Daily Management Review

Head Of EU Rescue Fund Believes No Credit Line Needed By Greece Post Bailout


Head Of EU Rescue Fund Believes No Credit Line Needed By Greece Post Bailout
According to the head of Europe’s rescue fund, IF Greece follows that path to reforms, the debt-ridden nation would probably not need any precautionary credit line following the expiry of its bailout in August this year.
The head of the European Stability Mechanism (ESM), Klaus Regling said this in an interview on Saturday.
Since 2010, euro zone countries and the IMF have granted Greece a total bailout of 260 billion euros in financial aid. The third bailout for the country would come to an end in August. There are however some European Union policymakers and Greek central bankers who believe that the country would not be able to make it along without a line of credit following the ending of financial aid despite the fact that the country has recently regained access to the market.
However, there would be some conditions that would accompany a precautionary credit line and that is what the Greek government wants not to engage into because the country has had to go through some tough austerity measures over the last eight years. Those strict measures have not only hurt the Greeks badly but have also dented the popularity of the government in the polls.
The people of Greece, investors and markets would be assured by a precautionary arrangement and it would be good for Greece, said Regling to Proto Thema newspaper in an interview.
“But it very much depends whether it’s really needed,” he said. “If everything remains quiet, reforms continue and Greece continues to develop its market access, then based on what we know today it’s probably not needed.”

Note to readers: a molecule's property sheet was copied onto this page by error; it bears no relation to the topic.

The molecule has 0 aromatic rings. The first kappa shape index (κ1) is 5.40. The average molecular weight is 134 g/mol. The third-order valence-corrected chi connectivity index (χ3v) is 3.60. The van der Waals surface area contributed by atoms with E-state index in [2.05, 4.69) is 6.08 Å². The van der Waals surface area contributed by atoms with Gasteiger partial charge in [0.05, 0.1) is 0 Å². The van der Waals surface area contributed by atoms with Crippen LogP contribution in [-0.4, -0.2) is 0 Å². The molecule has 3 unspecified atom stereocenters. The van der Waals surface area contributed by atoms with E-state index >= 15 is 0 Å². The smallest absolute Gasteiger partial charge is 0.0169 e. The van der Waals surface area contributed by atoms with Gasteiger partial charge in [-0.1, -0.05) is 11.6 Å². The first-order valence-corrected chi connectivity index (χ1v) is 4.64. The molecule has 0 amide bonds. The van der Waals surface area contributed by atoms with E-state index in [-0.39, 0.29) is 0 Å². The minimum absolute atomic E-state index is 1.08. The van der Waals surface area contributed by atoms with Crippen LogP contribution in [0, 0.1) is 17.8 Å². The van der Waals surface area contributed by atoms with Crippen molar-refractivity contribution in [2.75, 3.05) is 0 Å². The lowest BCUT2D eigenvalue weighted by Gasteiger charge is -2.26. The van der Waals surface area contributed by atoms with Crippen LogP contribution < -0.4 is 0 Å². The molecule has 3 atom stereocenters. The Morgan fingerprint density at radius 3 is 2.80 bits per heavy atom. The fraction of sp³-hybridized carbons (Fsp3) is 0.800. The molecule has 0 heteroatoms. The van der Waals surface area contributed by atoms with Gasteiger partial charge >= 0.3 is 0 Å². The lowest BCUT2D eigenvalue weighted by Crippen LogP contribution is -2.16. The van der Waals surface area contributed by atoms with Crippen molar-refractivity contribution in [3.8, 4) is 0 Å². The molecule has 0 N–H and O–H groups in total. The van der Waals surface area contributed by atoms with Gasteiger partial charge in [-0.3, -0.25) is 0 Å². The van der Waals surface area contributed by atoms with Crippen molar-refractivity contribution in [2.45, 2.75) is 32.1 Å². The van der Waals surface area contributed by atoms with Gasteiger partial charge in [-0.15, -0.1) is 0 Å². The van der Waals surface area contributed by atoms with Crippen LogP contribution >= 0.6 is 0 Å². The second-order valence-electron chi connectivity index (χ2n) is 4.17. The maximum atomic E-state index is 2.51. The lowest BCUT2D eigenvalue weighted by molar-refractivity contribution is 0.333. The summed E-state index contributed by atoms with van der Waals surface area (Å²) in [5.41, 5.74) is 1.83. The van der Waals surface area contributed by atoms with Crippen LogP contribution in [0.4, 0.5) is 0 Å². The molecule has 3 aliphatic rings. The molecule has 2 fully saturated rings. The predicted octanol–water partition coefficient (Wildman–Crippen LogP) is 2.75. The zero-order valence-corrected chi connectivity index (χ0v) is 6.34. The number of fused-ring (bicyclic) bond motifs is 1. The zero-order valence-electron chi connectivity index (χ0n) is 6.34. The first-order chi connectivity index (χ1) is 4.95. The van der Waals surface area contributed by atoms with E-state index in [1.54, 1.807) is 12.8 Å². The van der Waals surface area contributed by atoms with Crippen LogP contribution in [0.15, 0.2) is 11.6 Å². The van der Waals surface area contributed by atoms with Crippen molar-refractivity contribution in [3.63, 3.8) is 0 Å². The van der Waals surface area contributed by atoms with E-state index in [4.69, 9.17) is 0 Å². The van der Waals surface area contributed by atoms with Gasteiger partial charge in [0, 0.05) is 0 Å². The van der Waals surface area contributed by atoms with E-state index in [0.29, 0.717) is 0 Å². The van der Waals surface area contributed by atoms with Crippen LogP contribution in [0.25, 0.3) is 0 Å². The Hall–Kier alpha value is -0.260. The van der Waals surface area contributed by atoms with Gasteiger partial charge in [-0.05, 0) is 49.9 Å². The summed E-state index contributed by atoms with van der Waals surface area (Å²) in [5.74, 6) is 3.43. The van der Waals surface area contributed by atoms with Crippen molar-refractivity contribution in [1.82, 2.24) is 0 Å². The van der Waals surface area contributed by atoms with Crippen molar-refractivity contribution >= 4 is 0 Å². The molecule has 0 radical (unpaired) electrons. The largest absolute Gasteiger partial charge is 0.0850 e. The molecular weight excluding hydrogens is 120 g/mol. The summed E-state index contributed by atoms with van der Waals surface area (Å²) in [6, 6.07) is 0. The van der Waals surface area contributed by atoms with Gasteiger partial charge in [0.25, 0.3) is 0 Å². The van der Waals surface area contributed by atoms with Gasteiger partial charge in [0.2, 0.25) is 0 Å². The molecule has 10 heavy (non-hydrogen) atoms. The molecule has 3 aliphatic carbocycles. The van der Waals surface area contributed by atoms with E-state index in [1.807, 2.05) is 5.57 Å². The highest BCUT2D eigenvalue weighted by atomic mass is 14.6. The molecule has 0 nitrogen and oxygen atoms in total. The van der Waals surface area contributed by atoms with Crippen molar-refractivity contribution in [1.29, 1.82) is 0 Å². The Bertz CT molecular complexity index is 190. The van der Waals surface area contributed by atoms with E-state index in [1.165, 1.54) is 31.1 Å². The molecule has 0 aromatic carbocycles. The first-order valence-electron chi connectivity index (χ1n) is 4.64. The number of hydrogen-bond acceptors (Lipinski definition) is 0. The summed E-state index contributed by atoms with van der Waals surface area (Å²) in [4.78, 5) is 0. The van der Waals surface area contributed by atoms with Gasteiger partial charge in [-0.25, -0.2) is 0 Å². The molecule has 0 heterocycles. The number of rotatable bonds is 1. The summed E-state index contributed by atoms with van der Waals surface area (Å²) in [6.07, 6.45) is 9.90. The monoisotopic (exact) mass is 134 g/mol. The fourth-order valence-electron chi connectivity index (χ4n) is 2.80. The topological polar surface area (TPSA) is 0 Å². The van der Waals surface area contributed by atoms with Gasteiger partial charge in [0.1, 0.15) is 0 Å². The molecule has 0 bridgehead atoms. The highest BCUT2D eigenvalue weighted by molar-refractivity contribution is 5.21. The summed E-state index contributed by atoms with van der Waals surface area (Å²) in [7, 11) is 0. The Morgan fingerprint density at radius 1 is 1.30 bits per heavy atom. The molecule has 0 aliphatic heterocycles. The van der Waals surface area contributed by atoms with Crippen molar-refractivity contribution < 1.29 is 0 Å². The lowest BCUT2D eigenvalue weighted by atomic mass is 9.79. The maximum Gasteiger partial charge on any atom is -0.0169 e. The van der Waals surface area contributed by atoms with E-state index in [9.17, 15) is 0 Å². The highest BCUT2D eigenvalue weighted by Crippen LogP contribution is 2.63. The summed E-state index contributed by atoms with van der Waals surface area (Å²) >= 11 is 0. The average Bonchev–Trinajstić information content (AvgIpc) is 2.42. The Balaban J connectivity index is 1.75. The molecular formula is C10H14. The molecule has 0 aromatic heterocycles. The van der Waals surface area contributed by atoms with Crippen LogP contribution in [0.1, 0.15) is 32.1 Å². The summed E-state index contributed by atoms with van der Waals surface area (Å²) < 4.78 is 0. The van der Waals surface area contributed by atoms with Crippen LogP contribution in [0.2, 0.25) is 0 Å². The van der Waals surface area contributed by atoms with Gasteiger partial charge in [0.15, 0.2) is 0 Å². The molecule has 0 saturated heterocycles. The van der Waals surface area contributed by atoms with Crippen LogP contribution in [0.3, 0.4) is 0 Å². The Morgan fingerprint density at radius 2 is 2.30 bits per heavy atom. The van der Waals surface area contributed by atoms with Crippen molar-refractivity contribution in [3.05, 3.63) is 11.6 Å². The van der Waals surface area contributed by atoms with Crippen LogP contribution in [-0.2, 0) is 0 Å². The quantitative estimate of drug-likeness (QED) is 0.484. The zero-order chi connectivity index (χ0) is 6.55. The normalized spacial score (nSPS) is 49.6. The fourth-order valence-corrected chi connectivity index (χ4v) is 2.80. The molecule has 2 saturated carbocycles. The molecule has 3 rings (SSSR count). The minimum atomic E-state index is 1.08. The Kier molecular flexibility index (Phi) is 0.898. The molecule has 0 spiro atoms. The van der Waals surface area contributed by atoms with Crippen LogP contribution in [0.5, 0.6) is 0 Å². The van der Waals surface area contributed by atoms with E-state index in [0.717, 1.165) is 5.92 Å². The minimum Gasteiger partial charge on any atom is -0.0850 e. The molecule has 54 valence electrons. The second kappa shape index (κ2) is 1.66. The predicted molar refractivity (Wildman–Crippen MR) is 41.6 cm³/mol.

More than half of the 332 billion euro public debt of Greece is held by the ESM and the European Financial Stability Facility which makes these two bodies the largest creditors of Greece. The debt amount of Greece is almost 180 percent of the economic output of the country.
Measures for short, medium and longer-term debt relief have been pledged by them. the first set was offered by the ESM last year which reduced the risk for Greece of having to pay more money to service debt in case there is an interest rate hike in the future.
And in order to ensure that the huge debt burden on Greece is sustainable, the aspect of whether more relief is required by the country would be looked into by the euro zone finance ministers in the forthcoming months.
Potentially including the ESM buying out the loan to Greece by the IMF – which are more expensive, a decision for granting of medium term relief would potentially be taken in August, Regling said.
“If there’s additional debt relief, there might be some additional surveillance, some kind of tighter surveillance”, he added.
According to the International Monetary Fund, for Greece to come out of the crisis, it would need debt relief. The IMF was part of the first and second debt relief programs for Greece.

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